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Germany and France’s far right make gains in EU elections | Elections News

Far-right parties have made major gains at the European Union parliamentary elections, dealing stunning defeats to two of the bloc’s most important leaders: German Chancellor Olaf Scholz and French President Emmanuel Macron.

In Germany, the far-right Alternative for Germany (AfD) was on track to take second place in Sunday’s EU election, according to projections from public broadcaster ARD, underscoring the party’s resilience ahead of next year’s federal election.

The Eurosceptic party was set to secure a record 16.5 percent of the vote on Sunday, according to an exit poll published by ARD.

That was 5.5 percentage points more than in the last European Union election in 2019, and more than all three parties in Chancellor Olaf Scholz’s coalition.

The conservatives, who are in opposition at the federal level, have been forecast to come first, rising slightly to 29.5 percent.

Germany’s Greens were the biggest losers on Sunday, falling 8.5 percentage points to 12 percent, punished by voters for the cost of policies to reduce CO2 emissions – in line with expectations for environmental parties across Europe.

Scholz’s Social Democratic Party (SPD) and the third coalition partner, the pro-business Free Democratic Party (FDP), also fared poorly, expected to win 14 percent and 5 percent of the vote respectively, down from 15.8 percent and 5.4 percent in the previous election.

The results are in line with an expected broader shift rightwards for the European Parliament across the bloc of 450 million citizens.

The strong showing comes as Germany’s party landscape undergoes its biggest upheaval in decades, with new populist parties vying to take space vacated by the shrinking mainstream parties that have dominated since reunification in 1990.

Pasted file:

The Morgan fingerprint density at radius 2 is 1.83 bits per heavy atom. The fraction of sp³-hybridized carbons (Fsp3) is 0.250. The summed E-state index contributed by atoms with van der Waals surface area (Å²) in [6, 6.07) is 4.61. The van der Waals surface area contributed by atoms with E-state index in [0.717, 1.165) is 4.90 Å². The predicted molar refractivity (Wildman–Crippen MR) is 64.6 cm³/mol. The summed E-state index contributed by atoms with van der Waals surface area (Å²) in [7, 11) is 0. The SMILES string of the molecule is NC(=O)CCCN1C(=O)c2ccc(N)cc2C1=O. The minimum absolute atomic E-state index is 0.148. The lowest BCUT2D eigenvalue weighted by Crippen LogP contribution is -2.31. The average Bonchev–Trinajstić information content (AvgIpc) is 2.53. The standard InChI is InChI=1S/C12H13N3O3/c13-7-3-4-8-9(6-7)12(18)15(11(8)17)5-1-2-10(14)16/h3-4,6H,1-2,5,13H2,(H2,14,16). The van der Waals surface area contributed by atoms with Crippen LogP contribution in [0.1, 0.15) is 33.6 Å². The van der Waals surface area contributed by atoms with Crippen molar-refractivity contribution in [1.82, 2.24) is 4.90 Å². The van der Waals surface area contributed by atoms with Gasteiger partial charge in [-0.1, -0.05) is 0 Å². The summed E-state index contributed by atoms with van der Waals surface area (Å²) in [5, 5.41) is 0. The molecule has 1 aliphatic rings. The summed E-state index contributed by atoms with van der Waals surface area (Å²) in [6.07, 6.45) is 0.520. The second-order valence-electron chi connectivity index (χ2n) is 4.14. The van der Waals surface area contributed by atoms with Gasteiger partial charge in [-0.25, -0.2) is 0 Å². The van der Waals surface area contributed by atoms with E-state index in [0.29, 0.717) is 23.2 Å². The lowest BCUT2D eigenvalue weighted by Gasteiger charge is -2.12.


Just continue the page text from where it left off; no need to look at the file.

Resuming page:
This looks set to make it much harder for established parties to form workable coalitions, and is coarsening the political climate, say analysts. The campaign was overshadowed by a surge in violence against politicians and activists.

The AfD was plagued by scandals in recent months, with its lead candidate having to step back from campaigning in May after declaring that the SS, the Nazis’ main paramilitary force, were “not all criminals”.

“We’ve done well because people have become more anti-European,” the AfD’s co-leader Alice Weidel said on Sunday.

“People are annoyed by so much bureaucracy from Brussels,” she added, giving a plan ultimately to ban CO2-emitting cars as an example.


In France, the National Rally party of Marine Le Pen dominated the polls to such an extent that Macron immediately dissolved the national parliament and called for new elections, a massive political risk since his party could suffer more losses, hobbling the rest of his presidential term that ends in 2027.

Projected results from France put Marine Le Pen’s far-right National Rally around 33 percent, with 31 seats in the incoming European Parliament – more than double the score of President Emmanuel Macron’s liberals, at 15 percent.

Macron acknowledged the thud of defeat.

“I’ve heard your message, your concerns, and I won’t leave them unanswered,” he said, adding that calling a snap election only underscored his democratic credentials.

Meanwhile, Italian Prime Minister Giorgia Meloni saw her position bolstered after her right-wing populist Brothers of Italy won the most votes, exit polls showed.

Left-wing and green parties had a better showing in the Scandinavian countries, with far-right and populist parties in Sweden, Denmark and Finland seeing their vote shares decline.

Overall across the EU, two mainstream and pro-European groups, the Christian Democrats and the Socialists, remained the dominant forces. The gains of the far right came at the expense of the Greens, who were expected to lose about 20 seats and fall back to sixth position in the legislature.

Reporting from Berlin, Al Jazeera’s Step Vaessen said that the Eurosceptic parties appeared set to form a large bloc in the next European Parliament.

“With this very large bloc of far-right parties, there can be an influence on climate policies, for example … Also, [the EU’s] agriculture policies … and migration policies, which is a very important issue here in Germany and in the Netherlands,” she said.

However, Vaessen noted that the far-right parties are not united.

“They have a lot of divisions among themselves, and they have been trying to reach out to each other. We’ve seen [France’s] Marine Le Pen, for example, reaching out to [Prime Minister] Giorgia Meloni in Italy,” she said.

“But after tonight, we will have to see how these groups will be formed and what kind of influence they will have.”

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